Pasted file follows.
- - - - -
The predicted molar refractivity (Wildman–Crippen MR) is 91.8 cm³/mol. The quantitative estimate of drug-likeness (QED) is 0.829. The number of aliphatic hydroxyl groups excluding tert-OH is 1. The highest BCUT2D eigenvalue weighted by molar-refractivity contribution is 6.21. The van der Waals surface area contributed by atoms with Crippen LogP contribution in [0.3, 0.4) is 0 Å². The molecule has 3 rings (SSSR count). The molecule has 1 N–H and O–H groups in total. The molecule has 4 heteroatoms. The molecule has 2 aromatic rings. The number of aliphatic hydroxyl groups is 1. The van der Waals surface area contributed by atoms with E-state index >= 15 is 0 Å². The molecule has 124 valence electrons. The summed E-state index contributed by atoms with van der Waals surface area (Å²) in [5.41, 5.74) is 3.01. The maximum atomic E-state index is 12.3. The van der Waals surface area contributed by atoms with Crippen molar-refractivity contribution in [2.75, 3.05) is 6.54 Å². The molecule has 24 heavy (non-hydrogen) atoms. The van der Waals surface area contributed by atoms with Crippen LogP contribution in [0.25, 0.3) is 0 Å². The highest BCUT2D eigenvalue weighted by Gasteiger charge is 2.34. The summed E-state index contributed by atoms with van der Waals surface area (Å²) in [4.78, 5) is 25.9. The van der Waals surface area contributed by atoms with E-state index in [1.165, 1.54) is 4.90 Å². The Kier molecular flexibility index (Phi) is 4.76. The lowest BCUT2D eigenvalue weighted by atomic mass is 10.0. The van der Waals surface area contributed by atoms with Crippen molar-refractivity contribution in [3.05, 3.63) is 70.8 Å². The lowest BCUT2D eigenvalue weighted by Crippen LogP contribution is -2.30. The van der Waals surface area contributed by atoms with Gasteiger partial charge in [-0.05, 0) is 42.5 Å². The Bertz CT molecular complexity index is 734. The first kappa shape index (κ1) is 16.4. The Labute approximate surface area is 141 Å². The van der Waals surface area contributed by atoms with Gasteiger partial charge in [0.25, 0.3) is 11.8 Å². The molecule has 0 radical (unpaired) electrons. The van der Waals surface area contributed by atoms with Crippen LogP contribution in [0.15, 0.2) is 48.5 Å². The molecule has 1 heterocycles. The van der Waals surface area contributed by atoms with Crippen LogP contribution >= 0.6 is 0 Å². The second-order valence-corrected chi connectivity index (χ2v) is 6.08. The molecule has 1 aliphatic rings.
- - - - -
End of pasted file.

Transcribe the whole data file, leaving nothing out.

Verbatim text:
The predicted molar refractivity (Wildman–Crippen MR) is 91.8 cm³/mol. The quantitative estimate of drug-likeness (QED) is 0.829. The number of aliphatic hydroxyl groups excluding tert-OH is 1. The highest BCUT2D eigenvalue weighted by molar-refractivity contribution is 6.21. The van der Waals surface area contributed by atoms with Crippen LogP contribution in [0.3, 0.4) is 0 Å². The molecule has 3 rings (SSSR count). The molecule has 1 N–H and O–H groups in total. The molecule has 4 heteroatoms. The molecule has 2 aromatic rings. The number of aliphatic hydroxyl groups is 1. The van der Waals surface area contributed by atoms with E-state index >= 15 is 0 Å². The molecule has 124 valence electrons. The summed E-state index contributed by atoms with van der Waals surface area (Å²) in [5.41, 5.74) is 3.01. The maximum atomic E-state index is 12.3. The van der Waals surface area contributed by atoms with Crippen molar-refractivity contribution in [2.75, 3.05) is 6.54 Å². The molecule has 24 heavy (non-hydrogen) atoms. The van der Waals surface area contributed by atoms with Crippen LogP contribution in [0.25, 0.3) is 0 Å². The highest BCUT2D eigenvalue weighted by Gasteiger charge is 2.34. The summed E-state index contributed by atoms with van der Waals surface area (Å²) in [4.78, 5) is 25.9. The van der Waals surface area contributed by atoms with E-state index in [1.165, 1.54) is 4.90 Å². The Kier molecular flexibility index (Phi) is 4.76. The lowest BCUT2D eigenvalue weighted by atomic mass is 10.0. The van der Waals surface area contributed by atoms with Crippen molar-refractivity contribution in [3.05, 3.63) is 70.8 Å². The lowest BCUT2D eigenvalue weighted by Crippen LogP contribution is -2.30. The van der Waals surface area contributed by atoms with Gasteiger partial charge in [-0.05, 0) is 42.5 Å². The Bertz CT molecular complexity index is 734. The first kappa shape index (κ1) is 16.4. The Labute approximate surface area is 141 Å². The van der Waals surface area contributed by atoms with Gasteiger partial charge in [0.25, 0.3) is 11.8 Å². The molecule has 0 radical (unpaired) electrons. The van der Waals surface area contributed by atoms with Crippen LogP contribution in [0.15, 0.2) is 48.5 Å². The molecule has 1 heterocycles. The van der Waals surface area contributed by atoms with Crippen LogP contribution >= 0.6 is 0 Å². The second-order valence-corrected chi connectivity index (χ2v) is 6.08. The molecule has 1 aliphatic rings.